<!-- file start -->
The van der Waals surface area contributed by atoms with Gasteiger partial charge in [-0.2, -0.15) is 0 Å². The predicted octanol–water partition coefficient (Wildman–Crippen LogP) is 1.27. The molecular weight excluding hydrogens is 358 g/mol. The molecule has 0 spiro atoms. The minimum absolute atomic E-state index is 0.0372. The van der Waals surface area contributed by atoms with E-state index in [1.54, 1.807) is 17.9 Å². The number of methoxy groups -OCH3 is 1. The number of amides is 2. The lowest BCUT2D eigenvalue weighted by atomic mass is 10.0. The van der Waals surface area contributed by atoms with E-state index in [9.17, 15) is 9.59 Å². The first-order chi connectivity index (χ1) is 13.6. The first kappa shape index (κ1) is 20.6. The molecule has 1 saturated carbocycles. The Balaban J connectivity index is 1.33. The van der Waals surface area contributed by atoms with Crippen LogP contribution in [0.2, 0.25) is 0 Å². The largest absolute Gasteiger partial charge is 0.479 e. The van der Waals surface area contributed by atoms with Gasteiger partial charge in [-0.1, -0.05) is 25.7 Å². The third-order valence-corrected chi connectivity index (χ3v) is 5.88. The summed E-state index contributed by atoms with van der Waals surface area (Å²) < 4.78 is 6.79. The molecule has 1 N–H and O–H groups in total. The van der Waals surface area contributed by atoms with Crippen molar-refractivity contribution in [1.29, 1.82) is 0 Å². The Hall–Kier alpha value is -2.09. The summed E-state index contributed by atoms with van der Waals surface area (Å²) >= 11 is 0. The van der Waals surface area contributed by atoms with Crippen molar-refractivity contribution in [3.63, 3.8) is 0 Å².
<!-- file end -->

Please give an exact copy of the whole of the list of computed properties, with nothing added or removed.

The van der Waals surface area contributed by atoms with Gasteiger partial charge in [-0.2, -0.15) is 0 Å². The predicted octanol–water partition coefficient (Wildman–Crippen LogP) is 1.27. The molecular weight excluding hydrogens is 358 g/mol. The molecule has 0 spiro atoms. The minimum absolute atomic E-state index is 0.0372. The van der Waals surface area contributed by atoms with E-state index in [1.54, 1.807) is 17.9 Å². The number of methoxy groups -OCH3 is 1. The number of amides is 2. The lowest BCUT2D eigenvalue weighted by atomic mass is 10.0. The van der Waals surface area contributed by atoms with E-state index in [9.17, 15) is 9.59 Å². The first-order chi connectivity index (χ1) is 13.6. The first kappa shape index (κ1) is 20.6. The molecule has 1 saturated carbocycles. The Balaban J connectivity index is 1.33. The van der Waals surface area contributed by atoms with Crippen LogP contribution in [0.2, 0.25) is 0 Å². The largest absolute Gasteiger partial charge is 0.479 e. The van der Waals surface area contributed by atoms with Gasteiger partial charge in [-0.1, -0.05) is 25.7 Å². The third-order valence-corrected chi connectivity index (χ3v) is 5.88. The summed E-state index contributed by atoms with van der Waals surface area (Å²) < 4.78 is 6.79. The molecule has 1 N–H and O–H groups in total. The van der Waals surface area contributed by atoms with Crippen molar-refractivity contribution in [1.29, 1.82) is 0 Å². The Hall–Kier alpha value is -2.09. The summed E-state index contributed by atoms with van der Waals surface area (Å²) >= 11 is 0. The van der Waals surface area contributed by atoms with Crippen molar-refractivity contribution in [3.63, 3.8) is 0 Å².